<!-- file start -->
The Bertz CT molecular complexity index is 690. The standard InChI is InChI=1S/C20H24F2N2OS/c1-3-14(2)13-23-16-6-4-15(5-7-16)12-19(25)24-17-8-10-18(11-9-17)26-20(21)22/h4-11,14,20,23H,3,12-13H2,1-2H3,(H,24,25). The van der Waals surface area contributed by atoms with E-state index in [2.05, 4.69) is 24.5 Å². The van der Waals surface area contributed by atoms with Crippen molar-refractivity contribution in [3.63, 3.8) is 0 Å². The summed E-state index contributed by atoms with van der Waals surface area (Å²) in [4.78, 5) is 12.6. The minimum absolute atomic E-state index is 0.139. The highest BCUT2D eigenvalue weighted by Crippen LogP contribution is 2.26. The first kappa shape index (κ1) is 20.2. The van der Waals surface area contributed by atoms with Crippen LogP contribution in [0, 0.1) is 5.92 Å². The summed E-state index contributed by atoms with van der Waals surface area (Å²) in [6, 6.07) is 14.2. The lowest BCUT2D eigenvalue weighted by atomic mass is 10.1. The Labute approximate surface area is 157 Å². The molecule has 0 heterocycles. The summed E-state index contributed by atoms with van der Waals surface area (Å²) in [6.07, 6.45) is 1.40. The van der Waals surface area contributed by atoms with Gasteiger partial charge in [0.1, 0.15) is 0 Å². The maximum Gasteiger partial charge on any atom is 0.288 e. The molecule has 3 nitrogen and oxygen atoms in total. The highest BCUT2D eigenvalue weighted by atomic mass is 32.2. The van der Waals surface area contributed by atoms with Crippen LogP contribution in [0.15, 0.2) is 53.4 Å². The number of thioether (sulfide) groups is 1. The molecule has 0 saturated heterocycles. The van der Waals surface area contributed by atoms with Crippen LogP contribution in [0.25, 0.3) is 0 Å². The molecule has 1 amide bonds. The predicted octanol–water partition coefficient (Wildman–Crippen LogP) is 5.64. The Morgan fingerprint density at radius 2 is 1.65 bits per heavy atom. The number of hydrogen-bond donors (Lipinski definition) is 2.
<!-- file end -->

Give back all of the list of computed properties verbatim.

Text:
The Bertz CT molecular complexity index is 690. The standard InChI is InChI=1S/C20H24F2N2OS/c1-3-14(2)13-23-16-6-4-15(5-7-16)12-19(25)24-17-8-10-18(11-9-17)26-20(21)22/h4-11,14,20,23H,3,12-13H2,1-2H3,(H,24,25). The van der Waals surface area contributed by atoms with E-state index in [2.05, 4.69) is 24.5 Å². The van der Waals surface area contributed by atoms with Crippen molar-refractivity contribution in [3.63, 3.8) is 0 Å². The summed E-state index contributed by atoms with van der Waals surface area (Å²) in [4.78, 5) is 12.6. The minimum absolute atomic E-state index is 0.139. The highest BCUT2D eigenvalue weighted by Crippen LogP contribution is 2.26. The first kappa shape index (κ1) is 20.2. The van der Waals surface area contributed by atoms with Crippen LogP contribution in [0, 0.1) is 5.92 Å². The summed E-state index contributed by atoms with van der Waals surface area (Å²) in [6, 6.07) is 14.2. The lowest BCUT2D eigenvalue weighted by atomic mass is 10.1. The Labute approximate surface area is 157 Å². The molecule has 0 heterocycles. The summed E-state index contributed by atoms with van der Waals surface area (Å²) in [6.07, 6.45) is 1.40. The van der Waals surface area contributed by atoms with Gasteiger partial charge in [0.1, 0.15) is 0 Å². The maximum Gasteiger partial charge on any atom is 0.288 e. The molecule has 3 nitrogen and oxygen atoms in total. The highest BCUT2D eigenvalue weighted by atomic mass is 32.2. The van der Waals surface area contributed by atoms with Crippen LogP contribution in [0.15, 0.2) is 53.4 Å². The number of thioether (sulfide) groups is 1. The molecule has 0 saturated heterocycles. The van der Waals surface area contributed by atoms with Crippen LogP contribution in [0.25, 0.3) is 0 Å². The molecule has 1 amide bonds. The predicted octanol–water partition coefficient (Wildman–Crippen LogP) is 5.64. The Morgan fingerprint density at radius 2 is 1.65 bits per heavy atom. The number of hydrogen-bond donors (Lipinski definition) is 2.